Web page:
The BMJ has reported a lack of evidence that the inspection regime of the Care Quality Commission improves services.
Can we now expect similar scrutiny of UKAS’s inspections of pathology services?
We might predict that those employed in the lab services would be supportive of inspections. This might be largely genuine since it is hard to put in the extraordinary work demanded while believing much of it is worthless. We think an objective measure would reach similar conclusions to those about the CQC.
In future the CQC is going to make its inspections more risk-based – they’ve been reading the management ISOs.
The inspection regime introduced by the Care Quality Commission (CQC) in 2013 has had little measurable impact on services such as emergency care, maternity care, and GP prescribing, a government funded report has said.
Although care providers generally say that the regulator’s regime of intensive inspection has been beneficial, a team from the King’s Fund and Manchester University found that supporting evidence is elusive.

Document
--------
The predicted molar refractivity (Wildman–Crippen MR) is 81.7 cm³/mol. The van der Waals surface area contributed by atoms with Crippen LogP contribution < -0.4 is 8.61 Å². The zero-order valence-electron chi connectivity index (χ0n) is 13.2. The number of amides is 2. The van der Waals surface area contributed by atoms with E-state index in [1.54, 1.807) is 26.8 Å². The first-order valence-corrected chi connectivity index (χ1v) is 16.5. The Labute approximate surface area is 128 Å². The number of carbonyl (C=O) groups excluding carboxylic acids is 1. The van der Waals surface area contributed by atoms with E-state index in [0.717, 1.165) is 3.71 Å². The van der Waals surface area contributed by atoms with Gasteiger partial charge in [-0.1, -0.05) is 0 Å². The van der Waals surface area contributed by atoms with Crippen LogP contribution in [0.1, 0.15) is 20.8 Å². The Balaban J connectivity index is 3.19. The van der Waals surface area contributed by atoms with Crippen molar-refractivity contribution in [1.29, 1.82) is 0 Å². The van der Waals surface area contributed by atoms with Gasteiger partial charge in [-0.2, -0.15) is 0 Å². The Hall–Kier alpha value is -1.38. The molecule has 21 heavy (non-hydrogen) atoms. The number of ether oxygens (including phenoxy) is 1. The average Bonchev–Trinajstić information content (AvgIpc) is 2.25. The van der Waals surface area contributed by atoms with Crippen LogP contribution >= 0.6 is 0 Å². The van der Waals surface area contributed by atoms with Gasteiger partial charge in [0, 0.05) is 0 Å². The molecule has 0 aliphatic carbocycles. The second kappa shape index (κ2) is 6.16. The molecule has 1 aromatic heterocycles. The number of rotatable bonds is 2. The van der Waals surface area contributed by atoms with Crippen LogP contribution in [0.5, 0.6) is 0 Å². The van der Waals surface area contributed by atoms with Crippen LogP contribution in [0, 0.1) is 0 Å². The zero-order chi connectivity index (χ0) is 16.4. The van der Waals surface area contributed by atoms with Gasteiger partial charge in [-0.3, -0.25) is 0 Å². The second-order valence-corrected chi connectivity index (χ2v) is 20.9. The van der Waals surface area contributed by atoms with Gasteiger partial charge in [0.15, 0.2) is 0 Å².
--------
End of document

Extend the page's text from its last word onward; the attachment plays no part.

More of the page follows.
The report concludes that a “resource-intensive and very high-profile system of inspection and rating does not seem to have had more than quite small and mixed effects on available performance indicators.”
Commissioned by the Department of Health and Social Care’s Policy Research Programme, the report also finds little evidence that patients used CQC ratings to choose where to go for care or that “intelligent monitoring,” used by the regulator to target inspections towards particular organisations, showed any correlation with what inspectors found when they got there.